If you’re like me, you too have tried to “get into” a finance course or personal finance book. You may be realizing, like I am as well, that a failure to learn good financial principles compounds throughout your life and that not knowing what you’re doing is an incredibly bad idea.
Last week we talked about why stories drive change. This book, The Richest Man in Babylon by George S Clason, presents useful financial principles in story form. I won’t reprint the stories here, so you’ll have to settle for a quick bullet-ed list of the “7 cures for a lean purse.” The audiobook version is $1.95 and only 4 hours long too!
This book was published in 1926 a few years before the great depression. Clason was the owner of a prominent map company and applied the principles he writes about throughout his life.
This small paperback is the seminal work on personal finance and entrepreneurial thinking. These lessons address topics such as avoiding debt, seeking out mentors and protecting assets. The short, allegorical book struck a chord with Depression-era readers, who clamored for its easy-to-read financial advice and wisdom on building wealth.
This book is concise, it delivers financial principles in story form, and it provided a basis for many authors and speakers of the 20th century as they wrote books and delivered seminars on financial success.
You may actually prefer a change of pace from the dry financial tomes that tell us how to pay down debt, buy a home, invest in stocks or other strategies like flipping houses or starting a business. Then the stories of Arkad, Dabasir, and Sharru Nada set in the exotic gardens of Babylon or the deserts of the Middle east will be a welcome change of pace.
If that sounds interesting, and you want more than these 7 quick points to overcome being broke we are going to cover, then go get this book on amazon for 4 dollars for a paperback or 1.95 on audiobook.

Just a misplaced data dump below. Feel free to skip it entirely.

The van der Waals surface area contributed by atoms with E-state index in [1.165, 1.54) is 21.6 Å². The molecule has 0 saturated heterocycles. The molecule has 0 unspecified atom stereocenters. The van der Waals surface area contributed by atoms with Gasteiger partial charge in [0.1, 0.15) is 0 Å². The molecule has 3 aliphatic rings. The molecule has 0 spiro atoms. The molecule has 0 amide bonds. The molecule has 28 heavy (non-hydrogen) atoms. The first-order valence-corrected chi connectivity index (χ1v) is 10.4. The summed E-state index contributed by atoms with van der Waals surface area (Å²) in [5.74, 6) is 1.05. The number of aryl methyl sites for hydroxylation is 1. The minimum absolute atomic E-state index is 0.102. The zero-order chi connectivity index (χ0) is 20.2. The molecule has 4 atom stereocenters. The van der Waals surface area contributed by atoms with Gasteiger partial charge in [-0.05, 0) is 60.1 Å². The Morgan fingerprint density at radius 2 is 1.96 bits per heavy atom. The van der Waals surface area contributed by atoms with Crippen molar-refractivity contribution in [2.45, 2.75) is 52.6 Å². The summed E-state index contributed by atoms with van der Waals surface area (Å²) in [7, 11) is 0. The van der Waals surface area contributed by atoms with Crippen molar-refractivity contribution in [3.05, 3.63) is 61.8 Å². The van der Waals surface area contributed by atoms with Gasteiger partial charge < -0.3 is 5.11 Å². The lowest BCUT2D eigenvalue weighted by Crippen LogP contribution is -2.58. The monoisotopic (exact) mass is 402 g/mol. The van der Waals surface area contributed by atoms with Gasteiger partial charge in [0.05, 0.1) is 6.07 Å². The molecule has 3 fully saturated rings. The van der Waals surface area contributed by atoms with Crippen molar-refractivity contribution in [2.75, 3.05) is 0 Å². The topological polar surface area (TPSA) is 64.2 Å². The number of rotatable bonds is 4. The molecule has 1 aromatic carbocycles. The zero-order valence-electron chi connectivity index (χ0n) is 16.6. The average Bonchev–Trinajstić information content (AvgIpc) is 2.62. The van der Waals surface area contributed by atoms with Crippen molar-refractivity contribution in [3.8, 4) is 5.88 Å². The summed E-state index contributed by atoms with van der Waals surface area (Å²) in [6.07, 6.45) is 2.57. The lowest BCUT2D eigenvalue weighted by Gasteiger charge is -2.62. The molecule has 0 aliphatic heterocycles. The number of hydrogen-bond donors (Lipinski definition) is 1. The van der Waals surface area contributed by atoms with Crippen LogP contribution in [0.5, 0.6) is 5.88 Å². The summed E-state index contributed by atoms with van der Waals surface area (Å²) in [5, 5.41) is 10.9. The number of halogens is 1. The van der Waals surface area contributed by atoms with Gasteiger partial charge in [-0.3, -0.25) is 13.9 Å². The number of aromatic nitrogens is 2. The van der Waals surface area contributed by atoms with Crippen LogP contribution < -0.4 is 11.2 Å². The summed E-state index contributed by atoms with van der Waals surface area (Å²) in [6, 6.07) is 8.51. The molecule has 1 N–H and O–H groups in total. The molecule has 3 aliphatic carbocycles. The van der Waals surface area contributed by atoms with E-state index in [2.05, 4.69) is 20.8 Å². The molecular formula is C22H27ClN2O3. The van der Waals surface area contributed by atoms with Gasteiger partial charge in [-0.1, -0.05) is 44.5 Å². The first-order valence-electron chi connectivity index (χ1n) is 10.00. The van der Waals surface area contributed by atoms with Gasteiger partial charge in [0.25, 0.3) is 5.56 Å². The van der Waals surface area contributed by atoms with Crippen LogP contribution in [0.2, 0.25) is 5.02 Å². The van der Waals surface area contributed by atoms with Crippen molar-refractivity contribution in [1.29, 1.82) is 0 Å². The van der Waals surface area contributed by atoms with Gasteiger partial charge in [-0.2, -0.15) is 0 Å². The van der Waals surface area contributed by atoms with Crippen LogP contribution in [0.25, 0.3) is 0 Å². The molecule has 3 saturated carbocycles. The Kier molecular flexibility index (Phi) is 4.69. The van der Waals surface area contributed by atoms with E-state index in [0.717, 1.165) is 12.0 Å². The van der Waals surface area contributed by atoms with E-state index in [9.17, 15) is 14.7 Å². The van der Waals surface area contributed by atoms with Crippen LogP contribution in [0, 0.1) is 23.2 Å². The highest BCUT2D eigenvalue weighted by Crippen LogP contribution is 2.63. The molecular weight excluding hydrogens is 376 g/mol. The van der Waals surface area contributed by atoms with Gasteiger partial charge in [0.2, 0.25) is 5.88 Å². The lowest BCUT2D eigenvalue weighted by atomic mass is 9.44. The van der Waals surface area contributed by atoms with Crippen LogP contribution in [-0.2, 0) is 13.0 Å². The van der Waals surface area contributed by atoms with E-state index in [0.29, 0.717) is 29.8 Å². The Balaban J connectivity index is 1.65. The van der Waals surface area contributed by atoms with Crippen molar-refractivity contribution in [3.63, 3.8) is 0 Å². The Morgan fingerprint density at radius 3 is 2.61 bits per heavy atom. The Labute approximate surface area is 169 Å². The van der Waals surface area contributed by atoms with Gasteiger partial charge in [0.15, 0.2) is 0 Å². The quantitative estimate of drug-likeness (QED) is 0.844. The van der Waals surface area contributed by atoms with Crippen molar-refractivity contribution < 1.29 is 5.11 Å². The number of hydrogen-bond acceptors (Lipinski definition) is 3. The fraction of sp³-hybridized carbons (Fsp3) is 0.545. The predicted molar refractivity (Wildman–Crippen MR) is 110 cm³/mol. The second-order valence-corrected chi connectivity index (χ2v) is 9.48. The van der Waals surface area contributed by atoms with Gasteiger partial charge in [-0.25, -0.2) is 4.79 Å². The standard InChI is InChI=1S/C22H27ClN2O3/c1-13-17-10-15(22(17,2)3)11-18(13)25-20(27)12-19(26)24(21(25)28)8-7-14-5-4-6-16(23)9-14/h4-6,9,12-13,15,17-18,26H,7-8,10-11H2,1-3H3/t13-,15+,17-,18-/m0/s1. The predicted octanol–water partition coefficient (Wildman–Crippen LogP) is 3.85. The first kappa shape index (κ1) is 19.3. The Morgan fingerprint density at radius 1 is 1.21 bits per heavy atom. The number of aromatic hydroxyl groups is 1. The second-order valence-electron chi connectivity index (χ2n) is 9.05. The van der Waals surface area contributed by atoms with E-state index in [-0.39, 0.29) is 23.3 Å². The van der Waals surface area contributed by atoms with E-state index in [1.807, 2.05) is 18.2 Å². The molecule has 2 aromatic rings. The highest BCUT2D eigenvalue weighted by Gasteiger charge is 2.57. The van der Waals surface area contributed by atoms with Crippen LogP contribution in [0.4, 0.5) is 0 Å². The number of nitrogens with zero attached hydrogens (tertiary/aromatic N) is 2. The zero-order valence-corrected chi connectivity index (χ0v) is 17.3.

Think about this for a second, Og Mandino, one of the most successful personal development speakers and authors of the 20th century called this book the greatest text on personal finance and thrift of all time and it’s 1.95 on amazon. The problem isn’t lack of information, people, it’s lack of implementation.
Another personal-achievement expert, Brian Tracy, explained in his book Getting Rich Your Own Way that Clason’s message, despite its age, is still valid today. “The book is a primer on financial success because its principles are simple, direct and effective,” Tracy says. Pulled from Success Magazine, April 13, 2011
Here are the seven bullet points on overcoming a lean purse from the Richest Man in Babylon.
- Set thy purse to fattening
- Specifically, hold 10% of your income for your own future.
- Control the expenditures
- Live on 90% of your income or less and don’t deviate from the budget.
- Make thy gold multiply
- Straightforward, don’t let it sit there, invest wisely. Parable of servants matt 25.
- Guard thy treasures from loss
- Invest only where the principle is safe, where it may be reclaimed if desirable, and where you earn reasonable interest. Also seek counsel from wiser heads when investing.
- Make of thy dwelling a profitable investment.
- Own your home. Here’s the thing, I take issue with this one to some extent but in almost all cases it’s better to own if you can do it without debt.
- Insure a future income
- Provide in advance for your family and/or retirement
- Increase thy ability to earn.
- Build your capacity, study and become wiser and more skillful, and act as though you respect yourself.
Those are the 7 cures for a lean purse from The Richest Man in Babylon. The audiobook is 4 hours long and costs less than a cup of coffee. If you can’t handle some Thees and Thous don’t bother, but with experience comes wisdom and many experienced individuals highly recommend this book.